Discussion:New Computer

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BFStax (talk|edits) said:

18 November 2013
I am in need of a new computer and wanted to know what most other accountants are upgrading to these days. I will be using ProSeries tax software, Adobe Acrobat Pro, various Quickbooks software, Excel and Word, streaming videos, web browsing, and other usual activity. I do LOTS of multitasking with these software and need something that can handle the load. I don't necessarily need anything high end, but want something that will last 5+ years. My budget is somewhere in the $500 - $800 range and with black friday/holiday deals coming up I think now is the best time to buy.

Any suggestions?

AgwmTax (talk|edits) said:

18 November 2013
You can pick up an i5 CPU with 8GB RAM and 1TB Hard Drive from Lenovo/HP/Dell for that price. I would recommend Win 7 instead of Win 8 for tax software.

BFStax (talk|edits) said:

18 November 2013
I agree with the i5, I think i7 is too much power for my needs, and 8GB RAM is a must. Hard Drive space is non issue since even the smaller ones (320GB, 500GB, etc.) are still massive. Plus, I use cloud storage for personal stuff.

Why do you recommend Win 7? My understanding is that all of my software needs are already Win 8 compatible.

What brands are the best these days? I currently have an Acer and I don't like it.

Death&Taxes (talk|edits) said:

18 November 2013
My last two computers have been laptops of the T400 series from Lenovo.....they have a great keyboard, and are very rugged....this one was purchased in 2010. I am looking now to replace it; it continues to run well, but 3 years (and five years of tax software) are pushing it. It is running Win 7 and I see Lenovo offers it on its newest models. I suspect most software would continue to run on XP.

PDXTaxman (talk|edits) said:

19 November 2013
I personally much prefer Win7, but it's very hard to find now. Do check with ProSeries tech support to determine if they've had any problems running their software on Win8, but honestly they shouldn't have since the underlying engine is pretty much the same as Win7. If they say Win8 is okay, and unless you find a box with Win7 pre-installed, you'll probably have no choice in the matter. (You probably can find Win7 as an after-market OS. You could buy it, then have Win8 stripped from your new computer and Win7 installed. But it will be costly! And unless your tech is pretty good, they can screw it up).

We bought all new computers last year, and went with Lenovo. We got an i5 for the server, i3s for the three work stations, all with Win7. They have been pretty reliable. We previously used HPs, did have some problems with them. Mostly I objected to how they came loaded with so much horse manure, but you may be able to avoid some of that by ordering explicit business computers from their website. (We bought our Lenovos from, IIRC, Egghead or one of the other large internet retailers).

Sounds as though you plan on getting just one. Two are nice, even if you're a sole practitioner, because (1) you can keep all client files on the server, locked away somewhere, while your workstation (which could be a laptop) does the actual work; (2) if you bring in a reviewer or junior preparer, or even an admin person, he or she can have a computer to work on (in this case, you'd move the server to your desk, move the workstation to the reception or other desk); and, (3) if one computer fails, you're not out of business so long as you've been backing up everything daily. But you pay more for it: cost of the computer, obviously, and also any additional charged by Intuit for your network license each year.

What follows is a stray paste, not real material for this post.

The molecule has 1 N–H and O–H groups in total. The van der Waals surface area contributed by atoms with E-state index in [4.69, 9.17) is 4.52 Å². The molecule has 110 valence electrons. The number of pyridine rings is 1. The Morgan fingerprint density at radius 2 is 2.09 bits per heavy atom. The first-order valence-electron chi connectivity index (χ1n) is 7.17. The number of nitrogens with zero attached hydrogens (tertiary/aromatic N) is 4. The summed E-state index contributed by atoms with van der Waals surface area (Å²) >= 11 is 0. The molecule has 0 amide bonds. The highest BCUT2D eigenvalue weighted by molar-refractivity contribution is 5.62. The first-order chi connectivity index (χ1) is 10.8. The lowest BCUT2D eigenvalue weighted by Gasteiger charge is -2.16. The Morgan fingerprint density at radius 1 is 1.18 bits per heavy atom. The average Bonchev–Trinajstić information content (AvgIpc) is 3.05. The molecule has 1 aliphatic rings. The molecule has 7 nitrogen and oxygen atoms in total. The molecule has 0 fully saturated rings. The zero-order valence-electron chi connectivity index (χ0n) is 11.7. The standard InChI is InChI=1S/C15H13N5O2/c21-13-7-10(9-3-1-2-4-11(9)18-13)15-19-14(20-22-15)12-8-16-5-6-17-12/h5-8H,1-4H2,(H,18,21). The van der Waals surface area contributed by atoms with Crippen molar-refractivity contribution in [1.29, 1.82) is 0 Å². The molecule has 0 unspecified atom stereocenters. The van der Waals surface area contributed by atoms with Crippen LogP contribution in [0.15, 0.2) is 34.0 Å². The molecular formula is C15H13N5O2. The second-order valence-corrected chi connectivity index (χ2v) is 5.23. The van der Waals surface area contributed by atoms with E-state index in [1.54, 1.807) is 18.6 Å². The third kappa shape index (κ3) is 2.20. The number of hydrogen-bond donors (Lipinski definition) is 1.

CathysTaxes (talk|edits) said:

19 November 2013
If you want Windows 7, Dell includes Windows 7 Professional on many of it's business computers.

I always order my computers and select each option that I want. That way, I get many years out of it.

Bottom Line (talk|edits) said:

20 November 2013
I have heard from several IT people that Win 8 is still buggy. If you're only getting one and do any outside work at all, I'd recommend a good laptop with a side 10-key. While a cloud backup is good (and recommended), I'd also recommend another backup system. Restoring from the cloud can be time consuming and frustrating ( I know!!)

Mcbreck (talk|edits) said:

20 November 2013
I went with a laptop shortly after getting into tax work many years ago. Wow it was liberating. I take the laptop to meetings so I can bring up old returns if they have questions. I can do returns in client's homes if ultra easy / quick. Doing a few returns at home in the evening are a breeze. After having the laptop, I can't imagine going back to a desktop.

I have a Sony that I've used for probably 8 years, the last 3 as a 1-function laptop on my credenza. Generally great, the Sony software add-ons slow it down and the case showed extensive wear where my palms rest. SERIOUS wear. Otherwise, a solid machine.

My last was a Lenovo and the entire case fell apart after 2 years. The computer itself was decent but the plastic case just completely fell apart and the computer repair place said it was becoming common with their laptops. I'd gladly still be using otherwise.

After the last tax season I went to Best Buy and got a clearance computer that turned out to be just them liquidating a particular color of Dell. i7, 8 GB. I absolutely love this computer for $550. 6 months of constant use during working hours and it looks brand new still.

Windows 8 isn't bad, just download the Shell Classic software program and you'll think you are on a Windows 7. I'm pretty sure you can set it up to even look like an XP if that's what you are used to.

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